Modelling is more than posing for the camera or doing something for fun. It is a profession requiring talent, skills, courage and the right attitude, like most jobs.
"Modelling has been built up by society and the media as a cool industry that is desirable. But in reality, models are just like other [people] who get frustrated at work," says Christopher McCurdy, a model from California, whose face graces numerous TV commercials and magazines across Asia. He has also appeared in the music videos of American superstars Britney Spears and Jennifer Lopez.
"Even worse, some models lack self-esteem and take modelling not as a job to be treated seriously and professionally but as an occasion, a time to party. In the end, they get lost," he says.
Celina Jade, a Hong Kong model turned actress-singer, agrees.
"Like any other career, it should be taken seriously. Those who want to start modelling should adopt the same professional attitude that they would if they were to get a job in the finance world," she says.
The first rule is to show up on time, McCurdy stresses.
It's "discipline, discipline and discipline", according to Jade, who started modelling at 13.
"It's the first thing people judge you by," McCurdy says. "Imagine being late for a project that has a production cost of HK$100,000 an hour. How satisfied will the client and the people working with you be?
"What is your chance of getting another job from them? So you have to be professional," he adds.
"Once you establish a reputation that you can do the job, you don't even need an agent anymore."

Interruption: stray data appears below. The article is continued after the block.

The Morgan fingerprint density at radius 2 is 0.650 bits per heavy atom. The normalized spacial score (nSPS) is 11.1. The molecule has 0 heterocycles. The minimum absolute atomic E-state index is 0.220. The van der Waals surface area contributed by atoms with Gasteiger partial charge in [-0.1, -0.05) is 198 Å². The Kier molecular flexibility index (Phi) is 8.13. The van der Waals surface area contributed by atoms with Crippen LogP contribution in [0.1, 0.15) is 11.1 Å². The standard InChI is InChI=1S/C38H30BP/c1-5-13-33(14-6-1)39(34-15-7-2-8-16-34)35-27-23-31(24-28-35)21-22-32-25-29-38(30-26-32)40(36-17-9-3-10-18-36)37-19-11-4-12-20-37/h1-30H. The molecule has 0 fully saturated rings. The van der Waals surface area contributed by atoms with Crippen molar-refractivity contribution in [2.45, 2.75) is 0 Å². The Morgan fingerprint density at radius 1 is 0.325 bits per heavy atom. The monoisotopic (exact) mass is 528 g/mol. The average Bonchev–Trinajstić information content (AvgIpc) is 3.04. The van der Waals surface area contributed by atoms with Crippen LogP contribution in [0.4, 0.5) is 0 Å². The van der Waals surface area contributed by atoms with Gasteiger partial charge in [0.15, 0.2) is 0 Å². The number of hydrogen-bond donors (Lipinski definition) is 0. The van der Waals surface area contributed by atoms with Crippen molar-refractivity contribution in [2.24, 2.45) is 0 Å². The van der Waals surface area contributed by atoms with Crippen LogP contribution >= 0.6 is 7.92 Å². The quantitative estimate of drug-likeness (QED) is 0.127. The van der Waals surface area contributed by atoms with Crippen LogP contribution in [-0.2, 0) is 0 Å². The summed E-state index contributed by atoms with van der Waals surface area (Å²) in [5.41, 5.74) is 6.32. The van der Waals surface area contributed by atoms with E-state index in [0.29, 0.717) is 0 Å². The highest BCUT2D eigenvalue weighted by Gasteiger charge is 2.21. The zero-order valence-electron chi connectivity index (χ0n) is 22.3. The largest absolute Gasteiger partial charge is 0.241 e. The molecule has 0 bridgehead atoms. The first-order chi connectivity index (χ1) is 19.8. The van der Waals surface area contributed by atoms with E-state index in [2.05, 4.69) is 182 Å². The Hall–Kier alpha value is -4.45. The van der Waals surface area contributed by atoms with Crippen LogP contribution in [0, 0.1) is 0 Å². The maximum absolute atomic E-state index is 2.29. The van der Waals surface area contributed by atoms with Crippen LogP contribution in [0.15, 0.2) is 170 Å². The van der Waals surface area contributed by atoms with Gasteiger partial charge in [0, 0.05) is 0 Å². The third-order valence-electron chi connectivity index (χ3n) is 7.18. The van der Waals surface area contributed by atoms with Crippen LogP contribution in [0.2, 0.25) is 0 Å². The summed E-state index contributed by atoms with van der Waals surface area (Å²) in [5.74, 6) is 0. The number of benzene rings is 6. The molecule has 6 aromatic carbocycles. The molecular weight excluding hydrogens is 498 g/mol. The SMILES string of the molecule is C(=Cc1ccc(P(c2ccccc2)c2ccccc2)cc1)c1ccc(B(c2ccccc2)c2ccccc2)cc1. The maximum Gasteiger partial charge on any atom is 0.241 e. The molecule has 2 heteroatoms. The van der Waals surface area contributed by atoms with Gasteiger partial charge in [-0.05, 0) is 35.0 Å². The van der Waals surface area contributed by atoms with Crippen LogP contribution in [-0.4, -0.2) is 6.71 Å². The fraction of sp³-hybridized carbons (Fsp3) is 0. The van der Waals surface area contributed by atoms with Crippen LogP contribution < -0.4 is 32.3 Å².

Besides discipline, the ability to handle rejection and frustration is essential.
"Most people who get into modelling find the rejection part the hardest," Jade says.
"We go to casting [calls and auditions] and a lot of times clients will tell it to your face that you're too fat, too short, not pretty enough, too white, or too tanned.
"Then you find out later that you've lost the job to another person. It's hard not to take it personally and think you're not good enough, but you really can't let it get to you," she adds.
"Clients have a very specific image or character in mind. If they are looking for a Meg Ryan and you look like Megan Fox, it doesn't mean one's better than the other.
"For me, I am just in disbelief every time I score a job. Not getting one is a given, getting one is a bonus," she elaborates.
McCurdy agrees. "The modelling industry is for the determined who are not afraid of failure and can turn it into an opportunity to learn. If you fear rejections, don't be a model."
Jade says that initially, one is attracted to modelling because of its glamour, the fancy clothes, make-up, the attention and fast cash.
"Yet after a while, you realise there's a lot more to be gained.
"Being a model is like being thrown into the deep end of the pool and learning how to swim and survive," she adds.
"Having said this, when you do survive - and most of us do - you learn some very valuable lessons along the way. You meet diverse and interesting people and travel to culturally enriching places. That's satisfying," Jade says.
To McCurdy, determination and dedication are the key to success. He says top models do extra things to improve their career prospects. Networking is one of them.
"Nowadays, there's no excuse for us to do nothing to build and maintain good relationships with people in the business. It doesn't take much effort to broadcast your projects on YouTube and to connect with them via Facebook, Twitter, WhatsApp or whatever to show your desire [and availability] for jobs. Keep doing this and you will soon be rewarded," McCurdy says.
Tips for newcomers
No need to buy the latest fashion items. Stay fit and you'll look good in anything
Don't base your identity on your looks - it's a dark and windy road
Manage your finances as money comes in chunks of lump sum